February 2003

Text and war: making it real

Text messaging is more often associated with teenage flirting than with serious decisions. But the debate transmitted by Granada TV on 12th February 2003, on whether Great Britain should go to war with Iraq, was deadly serious.

There is no more important issue facing the people of Great Britain at the present time; yet the debate has so far been conducted by politicians at the highest level, while people - and even, some would say, ordinary Members of Parliament - can only look on and watch, and worry.

Reaching the People

Granada's programme brought the debate to the people. The BBC programme on the same subject transmitted earlier the same evening focussed on politicians and experts in the studio - and one or two by satellite link - talking among themselves.

But Granada's intention was to truly involve people - including those watching at home - at every stage. The medium that enabled this was text. Using the intxt™ interactive text system designed by ourselves and our sister company mTank, viewers at home were able to text both a YES/NO vote and detailed comments, directly to the studio. Within seconds, text messages received could be selected for broadcast on screen, or passed to the presenter Lucy Meacock for use in the debate itself. Several times, text messages received changed the course of the debate.

Beyond Yes and No

Some 2,500 text messages were received. Astonishingly, of those who took the trouble to text during the programme, some 90% went beyond sending a simple Yes/No to text detailed thoughts, feelings, views and opinions. Many were clearly from the heart, and based on personal experience.

Viewers were clearly comfortable with text messaging as a way of expressing both personal and political views. The comments received were much more uninhibited than is usual with other forms of communication. Many were moving and deeply felt, and showed that people are able to express both passionate views and rational arguments, clearly and forcefully, sometimes with humour and even poetry, within the 160 character limit of a text message. Comments were direct and to the point - even rude - and many expressed a complex mix of emotions:

"Listen to ur nation Mr Blair they r the people that count not the US"

"NO WAR!! Blaire needs 2 get his head out of Bushes bakside & sort his own country out b4 running 2 the clicking fingers of Bush"

"I dont want them to. But we always seem to back down"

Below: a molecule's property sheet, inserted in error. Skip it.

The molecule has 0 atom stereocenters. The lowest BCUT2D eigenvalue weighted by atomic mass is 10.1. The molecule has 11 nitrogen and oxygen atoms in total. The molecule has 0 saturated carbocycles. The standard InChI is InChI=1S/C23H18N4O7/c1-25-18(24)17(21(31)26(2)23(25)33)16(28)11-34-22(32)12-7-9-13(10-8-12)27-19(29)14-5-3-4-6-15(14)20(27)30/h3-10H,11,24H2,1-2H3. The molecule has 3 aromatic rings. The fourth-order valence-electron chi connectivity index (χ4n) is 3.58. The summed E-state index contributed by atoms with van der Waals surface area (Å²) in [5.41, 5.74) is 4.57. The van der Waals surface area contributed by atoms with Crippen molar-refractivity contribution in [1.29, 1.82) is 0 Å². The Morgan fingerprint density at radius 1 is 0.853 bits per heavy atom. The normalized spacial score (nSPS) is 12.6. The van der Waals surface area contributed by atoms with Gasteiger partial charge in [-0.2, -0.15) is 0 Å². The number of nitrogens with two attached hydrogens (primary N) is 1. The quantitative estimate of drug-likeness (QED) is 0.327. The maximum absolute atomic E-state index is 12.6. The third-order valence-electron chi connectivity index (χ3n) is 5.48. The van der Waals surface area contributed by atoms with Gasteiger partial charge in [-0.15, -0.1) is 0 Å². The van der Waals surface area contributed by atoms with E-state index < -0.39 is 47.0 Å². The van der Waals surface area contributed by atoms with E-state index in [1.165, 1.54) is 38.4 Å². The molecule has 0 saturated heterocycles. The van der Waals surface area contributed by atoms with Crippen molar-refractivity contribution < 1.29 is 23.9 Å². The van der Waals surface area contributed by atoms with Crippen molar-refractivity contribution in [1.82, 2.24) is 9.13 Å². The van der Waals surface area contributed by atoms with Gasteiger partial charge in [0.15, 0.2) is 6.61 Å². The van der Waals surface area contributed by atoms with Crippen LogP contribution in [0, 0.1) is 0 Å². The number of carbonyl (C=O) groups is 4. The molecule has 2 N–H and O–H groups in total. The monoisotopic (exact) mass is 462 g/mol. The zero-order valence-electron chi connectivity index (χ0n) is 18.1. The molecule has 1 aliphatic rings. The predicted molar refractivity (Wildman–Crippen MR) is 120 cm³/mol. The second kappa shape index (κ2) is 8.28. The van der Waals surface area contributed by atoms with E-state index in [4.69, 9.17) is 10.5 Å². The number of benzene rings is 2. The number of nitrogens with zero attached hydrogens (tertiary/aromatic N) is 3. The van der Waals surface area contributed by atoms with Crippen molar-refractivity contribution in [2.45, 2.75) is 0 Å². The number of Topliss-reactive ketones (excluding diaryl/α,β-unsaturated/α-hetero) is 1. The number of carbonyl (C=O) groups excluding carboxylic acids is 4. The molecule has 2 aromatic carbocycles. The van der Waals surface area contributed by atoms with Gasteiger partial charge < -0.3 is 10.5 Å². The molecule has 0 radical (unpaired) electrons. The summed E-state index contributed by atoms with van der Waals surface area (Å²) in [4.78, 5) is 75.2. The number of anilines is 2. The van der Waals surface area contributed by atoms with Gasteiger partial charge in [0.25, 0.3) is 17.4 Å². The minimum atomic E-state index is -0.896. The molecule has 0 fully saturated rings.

"Too right! bring the noise saddam! "

"hi gdnite i think this war wot is goin 2 happen is silly and i think they should try 2 co-operate and act like adults from xxxxxx aged 14 from Rochdale"

"YES! Im only 19 years old & want to have a peacefull future when im older- & i know that this is the only way to bring peace. Thanks"

"Iraq just a cover up to hide incompetence over bin laden when will they learn we are not stupid no war please ive got family in army"

(Surnames and other personal details removed where supplied.)

Text is a medium that millions of people now use for their most intimate conversations, and their most unguarded thoughts and feelings. Clearly they were willing to extend this intimacy to a television debate, giving perhaps the clearest insight yet into what people really think and feel, behind the public facade. The intxt™ system allowed thousands to participate directly, creating a shared televisual experience that has not been possible before.

A Real Debate

The result of the text poll was also much closer than other polls, taken by conventional means, have suggested. A standard telephone poll ('ring different numbers for Yes or No') conducted at the same time revealed 80% against a war. The text vote was much closer, and more volatile.

The intxt™ system was able to analyse differences in the voting pattern as the programme progressed. Starting out at 60.5% against, the result swung towards 50/50 as the debate progressed, at one point even showing a narrow majority of 53.1% in favour of the war, before swinging back to 54.4% against overall.

A clear implication is that younger voters - who are more likely to use text - are much more closely split on this issue than older age groups, and are also likely to be swayed by arguments once they enter the debate.

The Future

Text plus television enabled a real debate on the issues affecting ordinary people, a debate that has not taken place up to now. No punches were pulled in the text interaction.

We think Granada's pioneering work will lead to many more debates like this in future. This is compelling television, as well as a new way for ordinary men and women to find a voice in the public debate.

Interactive text restores the spirit of the political meeting that existed several decades ago, when ordinary people were directly involved and interested in politics and current affairs. It does so in a thoroughly modern way, through TV and the mobile phone, without requiring you to give up an evening and crowd into draughty meeting halls.

Perhaps, in time, this kind of debate could even restore public interest in politics, now that most people have come to see it purely as a spectator sport.


©2003 Mediation Technology